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Poll: We're not where we thought we'd be in the pandemic by now

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Max Schulte/WXXI News file photo
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According to the latest Siena College poll, New Yorkers are more pessimistic about COVID-19 than they were just a few months ago.

In June, just 17% of those polled by Siena  thought the worst of the pandemic was yet to come. Now, that number is up to 36%.

Don Levy, director of the Siena Research Institute, said that's probably because many people thought that by this time, the health crisis would be over.

"And it's not the case for New Yorkers as they go through their day," he said. "Surprisingly, 78% told us they think -- if not all of the time, at least some of the time -- about protecting themselves and their family from getting COVID. So this is an incessant worry."

Four out of 10 New Yorkers said they recently had arguments with friends or family members about COVID-related issues like vaccinations, mask-wearing, or social distancing.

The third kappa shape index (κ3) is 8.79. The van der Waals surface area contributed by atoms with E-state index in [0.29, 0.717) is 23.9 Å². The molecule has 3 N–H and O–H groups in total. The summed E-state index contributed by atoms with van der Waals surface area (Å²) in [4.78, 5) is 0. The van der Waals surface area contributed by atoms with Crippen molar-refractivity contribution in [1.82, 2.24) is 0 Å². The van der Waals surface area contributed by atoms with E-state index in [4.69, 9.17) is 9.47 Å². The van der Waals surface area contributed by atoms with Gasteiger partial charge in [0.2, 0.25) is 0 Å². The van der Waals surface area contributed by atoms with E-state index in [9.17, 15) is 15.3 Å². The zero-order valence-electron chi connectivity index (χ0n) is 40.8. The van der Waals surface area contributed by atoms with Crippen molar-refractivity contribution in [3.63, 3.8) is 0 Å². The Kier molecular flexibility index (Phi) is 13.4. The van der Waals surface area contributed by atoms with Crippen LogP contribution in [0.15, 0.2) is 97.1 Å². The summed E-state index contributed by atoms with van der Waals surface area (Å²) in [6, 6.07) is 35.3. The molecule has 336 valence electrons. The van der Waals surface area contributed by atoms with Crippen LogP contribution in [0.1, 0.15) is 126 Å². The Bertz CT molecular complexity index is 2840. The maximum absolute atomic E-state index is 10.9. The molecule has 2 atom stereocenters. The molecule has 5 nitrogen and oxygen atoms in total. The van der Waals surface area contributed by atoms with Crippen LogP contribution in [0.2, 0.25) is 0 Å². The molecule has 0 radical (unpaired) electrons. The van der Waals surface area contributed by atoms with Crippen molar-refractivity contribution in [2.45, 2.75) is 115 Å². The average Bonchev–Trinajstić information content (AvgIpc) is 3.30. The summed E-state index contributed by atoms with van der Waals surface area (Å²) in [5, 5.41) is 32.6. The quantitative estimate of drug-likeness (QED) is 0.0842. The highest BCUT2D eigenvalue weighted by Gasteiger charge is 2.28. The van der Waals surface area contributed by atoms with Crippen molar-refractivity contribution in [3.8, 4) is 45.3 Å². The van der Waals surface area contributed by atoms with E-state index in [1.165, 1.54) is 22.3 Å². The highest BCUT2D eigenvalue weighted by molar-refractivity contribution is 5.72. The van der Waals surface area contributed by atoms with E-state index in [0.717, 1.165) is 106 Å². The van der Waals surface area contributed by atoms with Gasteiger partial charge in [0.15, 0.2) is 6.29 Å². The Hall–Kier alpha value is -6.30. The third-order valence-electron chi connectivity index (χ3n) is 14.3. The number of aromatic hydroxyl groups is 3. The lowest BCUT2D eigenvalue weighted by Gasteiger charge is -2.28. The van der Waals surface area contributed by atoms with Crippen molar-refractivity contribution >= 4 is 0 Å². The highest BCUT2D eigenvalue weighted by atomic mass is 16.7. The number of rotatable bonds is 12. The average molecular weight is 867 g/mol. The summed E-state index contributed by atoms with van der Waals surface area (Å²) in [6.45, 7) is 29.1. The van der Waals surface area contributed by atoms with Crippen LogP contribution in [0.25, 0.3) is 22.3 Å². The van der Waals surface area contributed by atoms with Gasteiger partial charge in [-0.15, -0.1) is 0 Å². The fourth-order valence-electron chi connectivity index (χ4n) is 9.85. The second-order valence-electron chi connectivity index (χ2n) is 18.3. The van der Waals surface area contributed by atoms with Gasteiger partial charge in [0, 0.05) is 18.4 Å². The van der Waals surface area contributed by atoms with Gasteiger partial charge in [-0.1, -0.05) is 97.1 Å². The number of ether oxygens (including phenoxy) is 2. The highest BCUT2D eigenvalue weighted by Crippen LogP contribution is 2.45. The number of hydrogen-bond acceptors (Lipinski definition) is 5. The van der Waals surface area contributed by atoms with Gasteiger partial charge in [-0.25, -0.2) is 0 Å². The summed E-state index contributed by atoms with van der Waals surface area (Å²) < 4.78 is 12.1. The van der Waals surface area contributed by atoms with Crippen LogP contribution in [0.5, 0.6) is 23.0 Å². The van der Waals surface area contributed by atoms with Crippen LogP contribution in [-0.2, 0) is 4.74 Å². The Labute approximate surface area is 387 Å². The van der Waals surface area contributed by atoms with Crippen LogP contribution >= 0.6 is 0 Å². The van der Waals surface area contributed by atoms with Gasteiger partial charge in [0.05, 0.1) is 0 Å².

"This is something that's with us every single day," Levy said. "It affects our relationships, it affects our behavior, and it will continue to for quite some time."

Overall, 10% said they will not get vaccinated against COVID-19, according to the poll. That figure was higher -- 14% - in upstate. 

Levy said an additional 5% or 6% who refused to answer the question might also be in the vaccine-resistant group. 

Three-quarters of New Yorkers who said they were already vaccinated plan to get a booster shot.

The poll was conducted between Sept. 29 and Oct. 7, and was based on random telephone calls to 394 New York adults and 403 responses drawn from a proprietary online panel.